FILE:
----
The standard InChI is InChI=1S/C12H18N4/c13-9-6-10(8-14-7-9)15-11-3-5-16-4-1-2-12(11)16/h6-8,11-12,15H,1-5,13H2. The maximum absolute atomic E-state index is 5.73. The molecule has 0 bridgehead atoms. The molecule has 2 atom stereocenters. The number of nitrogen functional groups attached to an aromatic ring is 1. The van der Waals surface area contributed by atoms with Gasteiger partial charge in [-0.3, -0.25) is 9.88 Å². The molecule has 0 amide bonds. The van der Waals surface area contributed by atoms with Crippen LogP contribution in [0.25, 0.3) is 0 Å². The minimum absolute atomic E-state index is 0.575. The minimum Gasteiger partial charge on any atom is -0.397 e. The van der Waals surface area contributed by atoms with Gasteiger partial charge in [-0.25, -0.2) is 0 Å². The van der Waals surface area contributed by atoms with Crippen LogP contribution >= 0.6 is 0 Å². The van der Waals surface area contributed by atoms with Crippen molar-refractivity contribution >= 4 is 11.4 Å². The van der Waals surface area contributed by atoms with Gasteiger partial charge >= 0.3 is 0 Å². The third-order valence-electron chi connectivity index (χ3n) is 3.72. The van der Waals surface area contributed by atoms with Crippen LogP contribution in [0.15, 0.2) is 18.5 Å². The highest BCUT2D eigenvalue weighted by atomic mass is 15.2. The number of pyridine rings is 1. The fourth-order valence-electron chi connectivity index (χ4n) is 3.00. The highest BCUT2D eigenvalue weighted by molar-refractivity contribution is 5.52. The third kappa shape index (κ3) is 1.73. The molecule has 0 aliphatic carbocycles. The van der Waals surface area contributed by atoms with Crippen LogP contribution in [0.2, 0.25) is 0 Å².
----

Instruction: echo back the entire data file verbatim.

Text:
The standard InChI is InChI=1S/C12H18N4/c13-9-6-10(8-14-7-9)15-11-3-5-16-4-1-2-12(11)16/h6-8,11-12,15H,1-5,13H2. The maximum absolute atomic E-state index is 5.73. The molecule has 0 bridgehead atoms. The molecule has 2 atom stereocenters. The number of nitrogen functional groups attached to an aromatic ring is 1. The van der Waals surface area contributed by atoms with Gasteiger partial charge in [-0.3, -0.25) is 9.88 Å². The molecule has 0 amide bonds. The van der Waals surface area contributed by atoms with Crippen LogP contribution in [0.25, 0.3) is 0 Å². The minimum absolute atomic E-state index is 0.575. The minimum Gasteiger partial charge on any atom is -0.397 e. The van der Waals surface area contributed by atoms with Gasteiger partial charge in [-0.25, -0.2) is 0 Å². The van der Waals surface area contributed by atoms with Crippen LogP contribution >= 0.6 is 0 Å². The van der Waals surface area contributed by atoms with Crippen molar-refractivity contribution >= 4 is 11.4 Å². The van der Waals surface area contributed by atoms with Gasteiger partial charge >= 0.3 is 0 Å². The third-order valence-electron chi connectivity index (χ3n) is 3.72. The van der Waals surface area contributed by atoms with Crippen LogP contribution in [0.15, 0.2) is 18.5 Å². The highest BCUT2D eigenvalue weighted by atomic mass is 15.2. The number of pyridine rings is 1. The fourth-order valence-electron chi connectivity index (χ4n) is 3.00. The highest BCUT2D eigenvalue weighted by molar-refractivity contribution is 5.52. The third kappa shape index (κ3) is 1.73. The molecule has 0 aliphatic carbocycles. The van der Waals surface area contributed by atoms with Crippen LogP contribution in [0.2, 0.25) is 0 Å².